Most of the premature death and disability in the United States can be attributed to chronic diseases such as coronary heart disease, hypertension, type II diabetes, cancer, and obesity (McGinnis & Foege, 1993). Although these diseases typically do not manifest before middle adulthood, many experts recommend that efforts to prevent chronic disease be directed toward children and adolescents (Simons-Morton, O'Hara, Simons-Morton, & Parcel, 1987; U.S. Department of Health and Human Services, 1990). These recommendations have been based on the knowledge that the pathogenic processes that lead to chronic disease can begin early in life (Pate & Blair, 1978; Williams, Carter, & Wynder, 1981).
Physical inactivity is a well established risk factor for cardiovascular disease (Fletcher et al., 1996) and epidemiological studies published over the past decade suggest that inactivity is also associated with increased risk for several other chronic diseases (Pate et al., 1995). Regular participation in physical activity has long been recognized as essential to normal development in children (American Academy of Pediatrics Committees on Sports Medicine and School Health, 1987; American College of Sports Medicine, 1988), and in recent years, promotion of physical activity in children and adolescents has become a recognized goal of public health authorities. An expert panel recently recommended that adolescent youth accumulate at least 30 min of moderate-intensity physical activity daily and complete at least three bouts of continuous, moderate-to-vigorous exercise on a weekly basis (Sallis & Patrick, 1994). These recommendations are consistent with the physical activity objectives for adolescents included in Healthy People 2000 (U.S. Department of Health and Human Services, 1990).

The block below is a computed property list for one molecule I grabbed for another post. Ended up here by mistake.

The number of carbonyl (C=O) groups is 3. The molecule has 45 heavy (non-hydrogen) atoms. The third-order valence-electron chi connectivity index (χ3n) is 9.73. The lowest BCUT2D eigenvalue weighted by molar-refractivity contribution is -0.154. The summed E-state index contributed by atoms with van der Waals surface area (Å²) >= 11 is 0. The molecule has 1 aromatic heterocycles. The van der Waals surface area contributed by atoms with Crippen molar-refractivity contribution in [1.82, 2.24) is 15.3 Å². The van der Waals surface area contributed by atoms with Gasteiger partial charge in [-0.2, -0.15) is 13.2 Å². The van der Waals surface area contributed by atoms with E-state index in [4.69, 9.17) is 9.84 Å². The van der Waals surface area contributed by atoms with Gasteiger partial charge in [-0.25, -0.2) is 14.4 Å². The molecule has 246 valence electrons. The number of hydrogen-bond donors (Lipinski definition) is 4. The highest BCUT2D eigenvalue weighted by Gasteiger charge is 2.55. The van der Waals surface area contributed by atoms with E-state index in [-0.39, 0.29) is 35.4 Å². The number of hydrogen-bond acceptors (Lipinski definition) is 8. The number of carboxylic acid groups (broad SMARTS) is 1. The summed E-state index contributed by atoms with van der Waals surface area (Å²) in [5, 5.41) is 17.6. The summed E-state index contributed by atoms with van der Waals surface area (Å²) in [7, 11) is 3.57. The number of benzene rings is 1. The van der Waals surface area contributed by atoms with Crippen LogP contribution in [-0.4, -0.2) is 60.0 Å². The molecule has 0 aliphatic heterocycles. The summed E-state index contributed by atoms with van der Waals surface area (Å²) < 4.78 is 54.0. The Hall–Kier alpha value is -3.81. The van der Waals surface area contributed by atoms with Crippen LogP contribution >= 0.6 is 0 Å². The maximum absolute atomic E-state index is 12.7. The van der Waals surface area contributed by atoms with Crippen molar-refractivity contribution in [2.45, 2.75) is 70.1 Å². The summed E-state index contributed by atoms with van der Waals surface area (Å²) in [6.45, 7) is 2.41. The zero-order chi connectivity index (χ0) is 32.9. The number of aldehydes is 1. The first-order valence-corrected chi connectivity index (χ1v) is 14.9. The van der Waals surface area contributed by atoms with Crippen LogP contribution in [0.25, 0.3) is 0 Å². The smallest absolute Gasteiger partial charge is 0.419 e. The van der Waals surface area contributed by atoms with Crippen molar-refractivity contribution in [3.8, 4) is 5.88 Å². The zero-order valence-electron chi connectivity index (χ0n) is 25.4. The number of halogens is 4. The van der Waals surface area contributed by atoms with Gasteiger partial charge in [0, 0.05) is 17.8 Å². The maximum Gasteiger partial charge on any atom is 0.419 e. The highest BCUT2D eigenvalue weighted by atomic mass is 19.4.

National surveys conducted over the past decade have consistently observed that substantial percentages of U.S. adolescents fail to meet the aforementioned physical activity objectives (Centers for Disease Control and Prevention, 1992; Ross & Gilbert, 1985). For example, a recent analysis of data from the Youth Risk Behavior Survey showed that 51.4% of boys and 76.3% of girls failed to achieve the recommendation for participation in vigorous physical activity (Heath, Pratt, Warren, & Kann, 1994). Such findings underscore the need for physical activity intervention programs for children and adolescents.
To maximize the effectiveness of these programs, it is important to understand the demographic, psychosocial, and environmental factors that influence physical activity behavior in youth. Analyses of national survey data as well as other studies have shown age and gender to be important determinants of physical activity behavior in youth (Pate, Long, & Heath, 1994; Sallis, 1993); however, considerably less is known about the more modifiable psychosocial and environmental determinants of physical activity behavior. Indeed, a national consensus panel recently concluded that identifying the determinants of physical activity behavior in youth was a research priority (Sallis et al., 1992). Furthermore, because chronic disease morbidity and mortality are known to be disproportionately high among minority populations (Centers for Disease Control and Prevention, 1994), it seems particularly important to investigate the determinants of a key health behavior such as physical activity in African American youth. However, to date, much of the determinants research has been restricted to samples of predominantly white children living in urban settings. To fill this void in the research literature, the purpose of this study was to examine an array of potential demographic, psychosocial, and environmental correlates of physical activity in a group of fifth-grade students residing in rural, predominantly African American communities.
All 558 fifth-grade students in two rural …